How To Live a Life That Matters: Maya Angelou on Love and Attitude

Maya Angelou was born on April 4, 1928 and is true to the title of her own poem, a “Phenomenal Woman.” Few people can say they have been a novelist, actress, singer, director, scholar, researcher, poet, and brothel madam, yet Angelou has filled all of these roles and many more, including being an integral part of…

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The Western Flyer: Steinbeck’s Boat Flying Through Time

In Port Townsend—a charming, sleepy, coastal town nestled in the northeastern end of Washington state’s Olympic Peninsula—a piece of history is being remastered and preserved. The Western Flyer, a 77-foot fishing boat built in 1937, sits docked at Port Townsend Shipwrights Co-op as she undergoes restoration.

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Jack Kerouac: American Literary Baddie to the Stars

Today we’re going to talk about an American legend: Jack Kerouac. Jack was a pretty amazing writer, not just in the work he created but also in his methodology for doing so. Like so many of us, he was not a big fan of the revision and re-write process. He was also invested in the New…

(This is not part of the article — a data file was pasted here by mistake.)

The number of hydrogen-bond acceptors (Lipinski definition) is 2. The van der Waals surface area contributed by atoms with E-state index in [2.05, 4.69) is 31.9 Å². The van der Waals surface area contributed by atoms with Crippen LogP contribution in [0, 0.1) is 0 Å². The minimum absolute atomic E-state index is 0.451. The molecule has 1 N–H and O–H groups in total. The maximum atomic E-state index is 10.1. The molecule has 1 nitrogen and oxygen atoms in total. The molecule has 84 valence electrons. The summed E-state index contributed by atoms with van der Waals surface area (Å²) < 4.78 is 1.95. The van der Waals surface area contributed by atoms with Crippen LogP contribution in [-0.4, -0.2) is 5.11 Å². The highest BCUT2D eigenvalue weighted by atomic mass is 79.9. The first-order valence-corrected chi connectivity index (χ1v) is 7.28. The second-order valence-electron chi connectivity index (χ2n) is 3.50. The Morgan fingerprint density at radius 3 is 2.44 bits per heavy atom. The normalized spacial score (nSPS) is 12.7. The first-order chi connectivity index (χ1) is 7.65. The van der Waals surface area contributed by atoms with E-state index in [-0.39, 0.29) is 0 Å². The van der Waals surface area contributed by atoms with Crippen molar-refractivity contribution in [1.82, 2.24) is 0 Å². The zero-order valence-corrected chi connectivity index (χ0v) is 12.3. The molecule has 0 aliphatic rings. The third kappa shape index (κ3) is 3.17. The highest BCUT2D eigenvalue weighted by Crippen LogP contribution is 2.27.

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A Library of Irish Gold: Contemporary Irish Authors

This St. Patrick’s Day bring on the corned beef and cabbage…and books! In honor of this wonderful holiday, we thought we’d focus on literature from Ireland. Even if you’re familiar with books that hail from the Irish lands, hopefully you’ll learn something new about these authors and the origins of their works. So sit back, pour yourself a cuppa’,…

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Edgar Allan Poe Un-Masqued: 10 Things You Didn’t Know About the Gothic Writer

You’d be hard-pressed to find a student that doesn’t enjoy (or, at the very least, find interesting) one of Edgar Allan Poe’s short stories—even if you polled the most literature-hating students, they’d still be able to quoth the raven everslightly. Poe’s stories and poems have a unique staying power with many readers, whether they’re keen on his Dark Romantic writing or hungry…

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